He has been co-owner and executive chef of Tequila for more than 15 years. While he has watched other businesses, especially restaurants, come and go, Silva has been a mainstay in the Baja culinary world. His menus are authentic, creative and use only high-quality ingredients. Celebrity chef Rick Bayless, host of "Mexico: One Plate at a Time," recently visited with him for a PBS cooking segment.
Silva's greatest joy seems to be overseeing the growth of Los Tamarindos, where he has welcomed a stream of devotees of fresh, locally sourced foods. After the farm tour, our group of nine assembles at a long table with colorful cutting boards at each place to prepare lunch. A cornucopia of vegetables and herbs sits on the large granite counter beside the stone oven.
The farmer-in-chief created the farm because he wanted to be sure he had the freshest produce and herbs for his own cooking. Los Tamarindos now provides organic products not only to his own two restaurants but also to some of the upscale resort properties, such as Las Ventanas, One and Only Palmilla, Capella Pedregal, and Esperanza. They also can be bought at the local organic farm market, held each Saturday from 9 a.m. to 3 p.m.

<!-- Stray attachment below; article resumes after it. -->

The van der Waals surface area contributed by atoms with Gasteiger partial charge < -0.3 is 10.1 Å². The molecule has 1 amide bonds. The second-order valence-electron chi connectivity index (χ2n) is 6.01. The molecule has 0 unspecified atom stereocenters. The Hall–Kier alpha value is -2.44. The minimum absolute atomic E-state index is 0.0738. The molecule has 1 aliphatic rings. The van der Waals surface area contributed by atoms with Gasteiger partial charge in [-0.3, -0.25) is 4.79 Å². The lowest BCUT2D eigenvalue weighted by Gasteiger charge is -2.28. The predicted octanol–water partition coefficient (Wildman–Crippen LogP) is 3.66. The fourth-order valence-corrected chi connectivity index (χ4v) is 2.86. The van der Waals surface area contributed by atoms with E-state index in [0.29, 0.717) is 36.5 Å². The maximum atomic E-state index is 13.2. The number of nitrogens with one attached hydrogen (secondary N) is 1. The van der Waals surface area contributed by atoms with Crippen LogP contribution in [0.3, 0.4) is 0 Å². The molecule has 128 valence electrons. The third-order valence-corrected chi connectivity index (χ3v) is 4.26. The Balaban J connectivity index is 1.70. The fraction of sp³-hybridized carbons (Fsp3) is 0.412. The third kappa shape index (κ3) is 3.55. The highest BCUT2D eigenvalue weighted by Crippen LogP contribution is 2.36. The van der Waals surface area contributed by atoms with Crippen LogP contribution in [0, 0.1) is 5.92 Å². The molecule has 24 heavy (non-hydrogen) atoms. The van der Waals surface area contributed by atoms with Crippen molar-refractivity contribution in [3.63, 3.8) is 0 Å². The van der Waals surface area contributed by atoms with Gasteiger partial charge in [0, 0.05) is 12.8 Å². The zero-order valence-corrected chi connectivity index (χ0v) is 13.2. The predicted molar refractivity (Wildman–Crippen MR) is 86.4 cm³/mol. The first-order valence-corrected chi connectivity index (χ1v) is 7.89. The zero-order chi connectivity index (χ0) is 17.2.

In perfect English, he teaches us about local ingredients as we learn new techniques and recipes. We prepare a meal of roasted tomato soup (sopa de tomate horneado); fresh regional cheese (called menonita) served on an fragrant, indigenous leaf; and sea bass (corvina) cooked in a banana leaf with achiote (a flavorful, rust-colored paste made from seeds) along with a side of green rice, colored with a blend of basil, cilantro, oil and garlic. He serves dulce de calabaza for dessert, a squash that's been cooked in raw sugar for hours, accompanied by fresh whipped cream.
We move to an outdoor patio table beautifully set with rustic dinnerware and savor our meal over wine. Both the chef and the setting are so relaxed that it's easy to lose track of time. The four-hour lesson has already gone on for six.
At Los Tamarindos, Silva teaches visitors about sustainable farming, but one of his most gratifying roles is inviting local students here to learn where their food comes from so they someday can become farmers, or at least educated consumers.
Silva is more of a realist than a Don Quixote.
"There's no future in farming," he says, at least not beyond experiencing the joy of what is produced. He tells us he receives no subsidies from the government and instead counts on the proceeds of his restaurant in town to maintain the farm.
"Many fail, but some are lucky," he says. "People continue in agriculture for the tradition, not the money."
If you go
Tequila Restaurant, Manuel Doblado 1011, San Jose del Cabo; Dinner daily 6-10:30 p.m.; 624-142-3753; tequilarestaurant.com.
Los Tamarindos Farm open daily noon to 10 p.m.; 624-105-6031; huertalostamarindos.com. Four-hour cooking class with lunch $85.Copyright © 2014, Los Angeles Times